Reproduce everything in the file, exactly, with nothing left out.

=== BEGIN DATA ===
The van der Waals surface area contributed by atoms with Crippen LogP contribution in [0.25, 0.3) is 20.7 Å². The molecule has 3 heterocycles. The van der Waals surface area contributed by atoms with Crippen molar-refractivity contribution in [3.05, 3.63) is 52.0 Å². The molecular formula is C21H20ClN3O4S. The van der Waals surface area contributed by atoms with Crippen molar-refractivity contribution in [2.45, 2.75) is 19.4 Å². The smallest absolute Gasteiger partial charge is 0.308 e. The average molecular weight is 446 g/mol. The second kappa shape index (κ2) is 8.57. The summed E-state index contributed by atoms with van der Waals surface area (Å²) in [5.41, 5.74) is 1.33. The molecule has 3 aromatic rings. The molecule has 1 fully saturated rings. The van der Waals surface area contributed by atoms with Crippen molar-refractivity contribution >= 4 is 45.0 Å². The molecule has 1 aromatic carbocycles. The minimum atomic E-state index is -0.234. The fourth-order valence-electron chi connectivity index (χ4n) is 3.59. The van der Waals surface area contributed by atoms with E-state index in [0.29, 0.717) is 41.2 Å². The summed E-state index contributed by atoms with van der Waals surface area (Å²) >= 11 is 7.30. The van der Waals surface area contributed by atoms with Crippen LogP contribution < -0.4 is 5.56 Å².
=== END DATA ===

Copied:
The van der Waals surface area contributed by atoms with Crippen LogP contribution in [0.25, 0.3) is 20.7 Å². The molecule has 3 heterocycles. The van der Waals surface area contributed by atoms with Crippen molar-refractivity contribution in [3.05, 3.63) is 52.0 Å². The molecular formula is C21H20ClN3O4S. The van der Waals surface area contributed by atoms with Crippen molar-refractivity contribution in [2.45, 2.75) is 19.4 Å². The smallest absolute Gasteiger partial charge is 0.308 e. The average molecular weight is 446 g/mol. The second kappa shape index (κ2) is 8.57. The summed E-state index contributed by atoms with van der Waals surface area (Å²) in [5.41, 5.74) is 1.33. The molecule has 3 aromatic rings. The molecule has 1 fully saturated rings. The van der Waals surface area contributed by atoms with Crippen molar-refractivity contribution >= 4 is 45.0 Å². The molecule has 1 aromatic carbocycles. The minimum atomic E-state index is -0.234. The fourth-order valence-electron chi connectivity index (χ4n) is 3.59. The van der Waals surface area contributed by atoms with E-state index in [0.29, 0.717) is 41.2 Å². The summed E-state index contributed by atoms with van der Waals surface area (Å²) >= 11 is 7.30. The van der Waals surface area contributed by atoms with Crippen LogP contribution < -0.4 is 5.56 Å².